IDEAS home Printed from https://ideas.repec.org/p/han/dpaper/dp-516.html
   My bibliography  Save this paper

Effects of Early Childhood Intervention on Maternal Employment, Fertility and Well-Being. Evidence from a Randomized Controlled Trial

Author

Listed:
  • Sandner, Malte

Abstract

This paper presents results from a randomized evaluation of a home visiting program for disadvantaged first-time mothers and their families implemented in three German federal states. I analysis the impact of the intervention on maternal employment, school attendance, child care use, fertility, life-satisfaction and well-being. Biannual telephone interviews with the participating mothers until the third birthday of the child give a rich data source to evaluate these outcomes. I find that the intervention increases fertility and maternal life-satisfaction and well-being, whereas the treatment does not affect maternal employment, school attendance and child care use. These results are in contrast to previous studies from the US where home visiting programs decreased fertility.

Suggested Citation

  • Sandner, Malte, 2013. "Effects of Early Childhood Intervention on Maternal Employment, Fertility and Well-Being. Evidence from a Randomized Controlled Trial," Hannover Economic Papers (HEP) dp-516, Leibniz Universität Hannover, Wirtschaftswissenschaftliche Fakultät.
  • Handle: RePEc:han:dpaper:dp-516
    as

    Download full text from publisher

    File URL: http://diskussionspapiere.wiwi.uni-hannover.de/pdf_bib/dp-516.pdf
    Download Restriction: no

    Other versions of this item:

    References listed on IDEAS

    as
    1. Heckman, James J. & Jacobs, Bas, 2009. "Policies to Create and Destroy Human Capital in Europe," IZA Discussion Papers 4680, Institute of Labor Economics (IZA).
    2. David Card & Jörg Heining & Patrick Kline, 2013. "Workplace Heterogeneity and the Rise of West German Wage Inequality," The Quarterly Journal of Economics, Oxford University Press, vol. 128(3), pages 967-1015.
    3. Olds, D.L. & Henderson Jr., C.R. & Tatelbaum, R. & Chamberlin, R., 1988. "Improving the life-course development of socially disadvantaged mothers: A randomized trial of nurse home visitation," American Journal of Public Health, American Public Health Association, vol. 78(11), pages 1436-1445.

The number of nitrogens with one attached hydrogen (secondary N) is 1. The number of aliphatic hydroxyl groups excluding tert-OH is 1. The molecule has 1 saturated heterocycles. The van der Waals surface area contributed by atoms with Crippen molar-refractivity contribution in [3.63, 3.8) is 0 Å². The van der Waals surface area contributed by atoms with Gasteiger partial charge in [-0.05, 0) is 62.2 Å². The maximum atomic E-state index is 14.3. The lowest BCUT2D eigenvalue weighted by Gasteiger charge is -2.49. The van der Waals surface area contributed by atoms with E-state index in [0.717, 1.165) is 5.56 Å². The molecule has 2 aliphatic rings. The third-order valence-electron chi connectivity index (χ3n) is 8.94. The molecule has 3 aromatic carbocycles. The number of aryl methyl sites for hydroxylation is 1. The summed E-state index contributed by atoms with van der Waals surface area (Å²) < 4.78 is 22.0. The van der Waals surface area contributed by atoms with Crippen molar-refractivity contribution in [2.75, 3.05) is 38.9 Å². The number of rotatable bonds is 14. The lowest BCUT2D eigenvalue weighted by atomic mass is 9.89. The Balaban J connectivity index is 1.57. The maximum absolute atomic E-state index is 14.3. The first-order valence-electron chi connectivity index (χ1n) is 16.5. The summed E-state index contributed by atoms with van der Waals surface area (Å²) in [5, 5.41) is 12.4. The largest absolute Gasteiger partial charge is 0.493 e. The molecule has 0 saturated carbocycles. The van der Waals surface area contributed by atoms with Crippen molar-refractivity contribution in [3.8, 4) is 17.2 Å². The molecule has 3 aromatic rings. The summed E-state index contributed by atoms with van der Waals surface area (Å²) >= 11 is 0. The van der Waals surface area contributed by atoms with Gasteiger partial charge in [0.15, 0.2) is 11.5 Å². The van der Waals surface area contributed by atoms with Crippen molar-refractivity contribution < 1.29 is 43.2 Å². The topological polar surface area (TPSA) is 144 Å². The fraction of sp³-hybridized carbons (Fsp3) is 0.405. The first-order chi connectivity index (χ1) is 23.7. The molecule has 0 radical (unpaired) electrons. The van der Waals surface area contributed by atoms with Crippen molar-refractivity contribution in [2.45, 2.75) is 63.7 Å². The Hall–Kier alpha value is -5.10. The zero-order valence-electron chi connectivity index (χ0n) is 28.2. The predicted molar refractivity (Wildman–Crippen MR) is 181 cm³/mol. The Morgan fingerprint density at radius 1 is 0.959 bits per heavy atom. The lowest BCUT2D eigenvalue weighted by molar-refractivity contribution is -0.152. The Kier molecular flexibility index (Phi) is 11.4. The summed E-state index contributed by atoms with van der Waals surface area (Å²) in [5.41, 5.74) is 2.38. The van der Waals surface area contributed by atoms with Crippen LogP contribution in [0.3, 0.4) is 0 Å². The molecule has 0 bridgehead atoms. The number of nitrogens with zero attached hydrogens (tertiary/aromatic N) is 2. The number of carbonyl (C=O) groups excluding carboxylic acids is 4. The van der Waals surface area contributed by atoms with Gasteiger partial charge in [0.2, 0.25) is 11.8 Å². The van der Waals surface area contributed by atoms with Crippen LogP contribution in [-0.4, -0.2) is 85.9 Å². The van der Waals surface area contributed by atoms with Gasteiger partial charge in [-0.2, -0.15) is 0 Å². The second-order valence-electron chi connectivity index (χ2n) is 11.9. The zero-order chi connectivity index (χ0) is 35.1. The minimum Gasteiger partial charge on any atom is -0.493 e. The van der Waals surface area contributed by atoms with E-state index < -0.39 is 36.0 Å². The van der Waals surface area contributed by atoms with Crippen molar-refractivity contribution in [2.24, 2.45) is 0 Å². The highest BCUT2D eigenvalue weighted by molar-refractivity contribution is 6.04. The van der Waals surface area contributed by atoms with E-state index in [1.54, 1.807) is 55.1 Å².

4. Sandra E. Black & Paul J. Devereux & Kjell G. Salvanes, 2010. "Small Family, Smart Family? Family Size and the IQ Scores of Young Men," Journal of Human Resources, University of Wisconsin Press, vol. 45(1).
    5. Almond, Douglas & Currie, Janet, 2011. "Human Capital Development before Age Five," Handbook of Labor Economics, in: O. Ashenfelter & D. Card (ed.),Handbook of Labor Economics, edition 1, volume 4, chapter 15, pages 1315-1486, Elsevier.
    6. James Heckman & Flavio Cunha, 2007. "The Technology of Skill Formation," American Economic Review, American Economic Association, vol. 97(2), pages 31-47, May.
    7. Raquel Bernal & Michael P. Keane, 2011. "Child Care Choices and Children's Cognitive Achievement: The Case of Single Mothers," Journal of Labor Economics, University of Chicago Press, vol. 29(3), pages 459-512.
    8. Krueger, Alan B. & Schkade, David A., 2008. "The reliability of subjective well-being measures," Journal of Public Economics, Elsevier, vol. 92(8-9), pages 1833-1845, August.
    9. Peter F. Lutz & Malte Sandner, 2010. "Zur Effizienz früher Hilfen: Forschungsdesign und erste Ergebnisse eines randomisierten kontrollierten Experiments," Vierteljahrshefte zur Wirtschaftsforschung / Quarterly Journal of Economic Research, DIW Berlin, German Institute for Economic Research, vol. 79(3), pages 79-97.
    10. Melissa S. Kearney & Phillip B. Levine, 2012. "Why Is the Teen Birth Rate in the United States So High and Why Does It Matter?," Journal of Economic Perspectives, American Economic Association, vol. 26(2), pages 141-163, Spring.
    11. Klerman, L.V. & Cliver, S.P. & Goldenberg, R.L., 1998. "The impact of short interpregnancy intervals on pregnancy outcomes in a low-income population," American Journal of Public Health, American Public Health Association, vol. 88(8), pages 1182-1185.
    12. Johannes F. Schmieder† & Till von Wachter & Stefan Bender, 2011. "The Effects Of Extended Unemployment Insurance Over The Business Cycle: Evidence From Regression Discontinuity Estimates Over Twenty Years," Boston University - Department of Economics - Working Papers Series WP2011-063, Boston University - Department of Economics.
    13. Sandner, Malte, 2019. "Effects of early childhood intervention on fertility and maternal employment: Evidence from a randomized controlled trial," Journal of Health Economics, Elsevier, vol. 63(C), pages 159-181.
    14. Thomas Siedler & Jürgen Schupp & C. Katharina Spiess & Gert G. Wagner, 2008. "The German Socio-Economic Panel as Reference Data Set," RatSWD Working Papers 48, German Data Forum (RatSWD).